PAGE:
Transportation involves some factors that must be considered. Can you work odd hour shifts and get home? How well does the system function 24 hours a day? Are there restrooms convenient either on the transport or at numerous stops including the distance between the drop off point and your destination? Do you get to the end of a ride and have to walk in a war zone? The basics are that in many cities public transportation is a sick joke. The user must adapt his entire life around when transportation will work decently. Some cities cut services to the bone all day Sundays. If there is a transfer it can take several hours to make a short trip and you may wait for hours for the bus to make the transfer portion of the trip as well.

Jim Sadler
1st May, 2012 @ 12:03 pm PDT

@Jim Sadler...Amen! I wonder how price played into it. In my oppinion, and I know this may be some utopian fantasy, but until we charge very, very little, say like 10 to 25 cents, we are failing at public transportation. The masses will ride public transportation when it is free or so close to free that it is just too desirable to not use it. Who will pay? Tax the ones driving at the pump.

And while you are at it try and keep a 24/7 approach, and whatever you do, don't run late!

Paul Anthony
1st May, 2012 @ 02:02 pm PDT

This subject is a real can of worms as presented. If they truly wish to rate public transportation, they should have at least the following categories:

1. Hours of operation - number of hour per day available and start/stop times.

2. Average distance from a stop in commercial areas.

3. Average distance from a stop in residential areas.

4. Average distance from stop to entrance/exit of grocery stores.

5. Available space allowed for customers with packages. I have actually been on buses where it was crowded and people were expected to hold all packages in there laps.

6. Available bus schedules just for grocery shopping.

7. Average time to main transfer nodes.

8. Average time between most extreme coverage locations.

9. Cost.

10. Speed of primary node services.

11. Frequency of service going to/from a node.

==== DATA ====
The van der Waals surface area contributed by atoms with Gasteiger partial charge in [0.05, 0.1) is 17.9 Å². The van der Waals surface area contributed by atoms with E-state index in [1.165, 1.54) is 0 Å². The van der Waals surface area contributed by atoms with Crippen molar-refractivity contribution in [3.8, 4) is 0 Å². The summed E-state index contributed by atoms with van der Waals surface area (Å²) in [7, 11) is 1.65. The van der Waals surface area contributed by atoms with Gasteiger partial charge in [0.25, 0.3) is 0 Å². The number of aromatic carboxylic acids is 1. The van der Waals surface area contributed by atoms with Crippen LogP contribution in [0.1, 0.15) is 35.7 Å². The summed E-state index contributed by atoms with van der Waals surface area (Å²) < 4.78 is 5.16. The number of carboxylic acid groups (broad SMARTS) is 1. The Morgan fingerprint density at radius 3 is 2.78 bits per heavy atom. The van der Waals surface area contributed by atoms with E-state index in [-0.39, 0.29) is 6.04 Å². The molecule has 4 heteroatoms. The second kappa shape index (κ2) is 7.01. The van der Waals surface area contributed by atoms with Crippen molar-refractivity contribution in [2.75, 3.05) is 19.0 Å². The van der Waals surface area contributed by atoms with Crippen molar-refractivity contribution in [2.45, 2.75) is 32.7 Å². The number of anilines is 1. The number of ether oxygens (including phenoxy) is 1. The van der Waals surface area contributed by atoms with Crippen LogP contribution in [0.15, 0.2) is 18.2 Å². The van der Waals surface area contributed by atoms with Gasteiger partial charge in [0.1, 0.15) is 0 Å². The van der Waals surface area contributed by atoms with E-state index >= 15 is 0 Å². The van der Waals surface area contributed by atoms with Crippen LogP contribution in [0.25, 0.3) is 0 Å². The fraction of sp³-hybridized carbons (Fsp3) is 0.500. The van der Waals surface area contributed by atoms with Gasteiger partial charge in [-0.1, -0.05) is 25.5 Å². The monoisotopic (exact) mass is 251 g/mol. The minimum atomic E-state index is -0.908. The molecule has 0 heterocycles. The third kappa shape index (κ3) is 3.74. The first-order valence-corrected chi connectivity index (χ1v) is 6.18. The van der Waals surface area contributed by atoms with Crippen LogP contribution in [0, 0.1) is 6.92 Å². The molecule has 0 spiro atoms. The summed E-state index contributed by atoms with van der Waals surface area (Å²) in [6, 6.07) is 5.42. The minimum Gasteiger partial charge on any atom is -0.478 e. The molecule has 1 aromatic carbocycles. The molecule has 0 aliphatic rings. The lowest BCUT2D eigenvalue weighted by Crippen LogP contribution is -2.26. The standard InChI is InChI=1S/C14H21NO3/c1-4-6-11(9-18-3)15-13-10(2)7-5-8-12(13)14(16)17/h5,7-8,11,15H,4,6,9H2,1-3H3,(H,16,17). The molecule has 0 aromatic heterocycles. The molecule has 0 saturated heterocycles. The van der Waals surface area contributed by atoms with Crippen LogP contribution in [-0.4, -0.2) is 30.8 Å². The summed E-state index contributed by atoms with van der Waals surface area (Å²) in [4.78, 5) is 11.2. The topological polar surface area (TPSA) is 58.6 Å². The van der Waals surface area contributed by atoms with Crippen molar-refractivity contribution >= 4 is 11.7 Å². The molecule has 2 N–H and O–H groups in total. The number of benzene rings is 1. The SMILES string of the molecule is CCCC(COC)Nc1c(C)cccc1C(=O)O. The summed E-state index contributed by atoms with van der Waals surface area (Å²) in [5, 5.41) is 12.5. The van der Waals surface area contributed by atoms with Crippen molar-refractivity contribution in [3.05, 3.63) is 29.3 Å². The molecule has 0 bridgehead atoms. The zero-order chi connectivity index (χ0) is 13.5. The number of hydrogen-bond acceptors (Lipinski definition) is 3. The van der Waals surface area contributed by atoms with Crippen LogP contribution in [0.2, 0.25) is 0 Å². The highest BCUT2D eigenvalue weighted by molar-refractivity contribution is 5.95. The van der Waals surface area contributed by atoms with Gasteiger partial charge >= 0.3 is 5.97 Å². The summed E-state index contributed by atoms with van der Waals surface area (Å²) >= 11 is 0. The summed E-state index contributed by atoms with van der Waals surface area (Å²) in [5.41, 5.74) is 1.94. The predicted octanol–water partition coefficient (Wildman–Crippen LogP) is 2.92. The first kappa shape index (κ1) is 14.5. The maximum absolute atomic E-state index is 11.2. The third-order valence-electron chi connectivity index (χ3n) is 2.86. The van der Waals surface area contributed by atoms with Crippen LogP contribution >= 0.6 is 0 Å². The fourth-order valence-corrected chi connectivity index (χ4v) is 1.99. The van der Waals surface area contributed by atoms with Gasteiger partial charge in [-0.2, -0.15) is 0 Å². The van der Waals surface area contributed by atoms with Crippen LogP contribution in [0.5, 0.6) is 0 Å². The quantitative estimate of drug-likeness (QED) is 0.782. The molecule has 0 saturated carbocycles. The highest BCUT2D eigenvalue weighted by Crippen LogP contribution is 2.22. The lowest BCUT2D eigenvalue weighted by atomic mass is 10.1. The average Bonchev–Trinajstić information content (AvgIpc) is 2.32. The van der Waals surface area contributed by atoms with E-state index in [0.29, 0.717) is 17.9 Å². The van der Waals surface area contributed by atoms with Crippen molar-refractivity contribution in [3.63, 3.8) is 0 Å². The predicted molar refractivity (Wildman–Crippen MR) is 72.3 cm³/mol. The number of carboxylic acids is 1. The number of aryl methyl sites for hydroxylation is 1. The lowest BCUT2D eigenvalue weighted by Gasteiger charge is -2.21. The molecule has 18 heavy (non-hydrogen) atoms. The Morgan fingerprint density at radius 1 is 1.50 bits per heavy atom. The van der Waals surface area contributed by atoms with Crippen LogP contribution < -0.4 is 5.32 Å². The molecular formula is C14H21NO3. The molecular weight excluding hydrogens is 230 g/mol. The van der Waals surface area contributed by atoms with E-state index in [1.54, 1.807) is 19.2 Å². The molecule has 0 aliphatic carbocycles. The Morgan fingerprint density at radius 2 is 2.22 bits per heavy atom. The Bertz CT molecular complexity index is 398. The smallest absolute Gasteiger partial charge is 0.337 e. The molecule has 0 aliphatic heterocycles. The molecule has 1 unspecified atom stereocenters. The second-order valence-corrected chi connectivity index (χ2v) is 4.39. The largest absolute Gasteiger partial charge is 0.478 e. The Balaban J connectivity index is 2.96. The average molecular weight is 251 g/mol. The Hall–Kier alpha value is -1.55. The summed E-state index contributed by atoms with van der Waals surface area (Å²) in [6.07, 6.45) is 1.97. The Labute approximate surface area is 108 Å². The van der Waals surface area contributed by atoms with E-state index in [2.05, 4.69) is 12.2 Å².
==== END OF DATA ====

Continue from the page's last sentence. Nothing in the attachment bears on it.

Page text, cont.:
12. Frequency of service between nodes.

13. Availability of toilet services. In my area for me to see one of my doctors it is a 166/158 minute bus then train then bus going to/from. That requires an all day pass or 2 tickets each way. There is no toilet facilities available unless I leave the vehicle and have to wait for the next to continue the ride.

14. Comfort of transportation.

15. Ability to group, especially on buses. It is ridiculous when children are scattered across several rows because only one seat available in a row.

16. Length of time for stops. I have seen doors close on subways when stopping at busy stops and one or more children stuck on the train with the parents off loaded. It is not fun comforting a 3-5yo that is suddenly separated from their parent or guardian. Not to mention get security so arrangements can be made for parents and child[ren] to be re-united.

17. Reliability of vehicles. Getting parked in a mall while waiting for another bus to arrive to continue trip is NO fun.

18. Handicap services.

19. Bike friendly.

20. Ability to be on schedule (no more than 5 minutes late and if early not leaving until scheduled time).

The metric should then provide a detailed and/or summarized information for each category then a over all rating, that would have to be normalized.

NatalieEGH
1st May, 2012 @ 04:18 pm PDT

LA's transit system is pretty damn decent, We have railways that all the way from LAX to Long Beach to Rancho Cucamonga and farther. The only problem is that, traffic gets really back up at 8-10am and 4-6pm. The freeways are the worse place to be during these times.

Brooks Hubbard
2nd May, 2012 @ 12:51 pm PDT

I really couldn't comment on your analysis or the criterian since I left USA for good in the early eightees. At that time I would swear by Chicag's RTA and would say NY system sucked big time.

But I just wonder how these cities would compare to 25 best public transport cities in Europe? I can quite confidently state that not a one would make it into the list regardless of the criterion !

pmshah
5th May, 2012 @ 10:05 pm PDT

I agree with most everyone in that there are many complex variables that constitute a good mass transit system. However, in most major cities today, rail is the only reliable way to travel due to auto traffic. I live in one of the worst cities in the world for MT (Atlanta, GA - where it is only good for getting to or from the airport), but having spent 18 months in Shanghai, the city that in my opinion has one of the best MT systems (although I can only account for the rail - all of the bus and route identification is in Chinese, and that would have resulted in disaster had I tried to figure that one out). The key is to convince people to give up their cars for MT. That would (should) free up enough roadway to make busses attractive transportation to most. Better yet, if you live in a walkable city - walk.

erock5000
8th May, 2012 @ 12:25 pm PDT

The author writes: "Interestingly, Walk Score classifies scores of 90-100 as "world class," 70-89 as "excellent" and 50-69 as merely good. That being the case, Walk Score's ranking included no world class transit systems, and only three that are excellent."

Fine, but this only looks at entire cities. One must look more deeply at the data for a clear picture. For example, most of Manhattan scores a world-class >90/100, while Statan Island scores are even under 50.

My little zip code in downtown Jersey City scores a world-class 94 while Hoboken above us scores 92. There are many "world class" places in the US that aren't averages of entire top-50 cities.

MB Provenzano
11th July, 2012 @ 03:43 pm PDT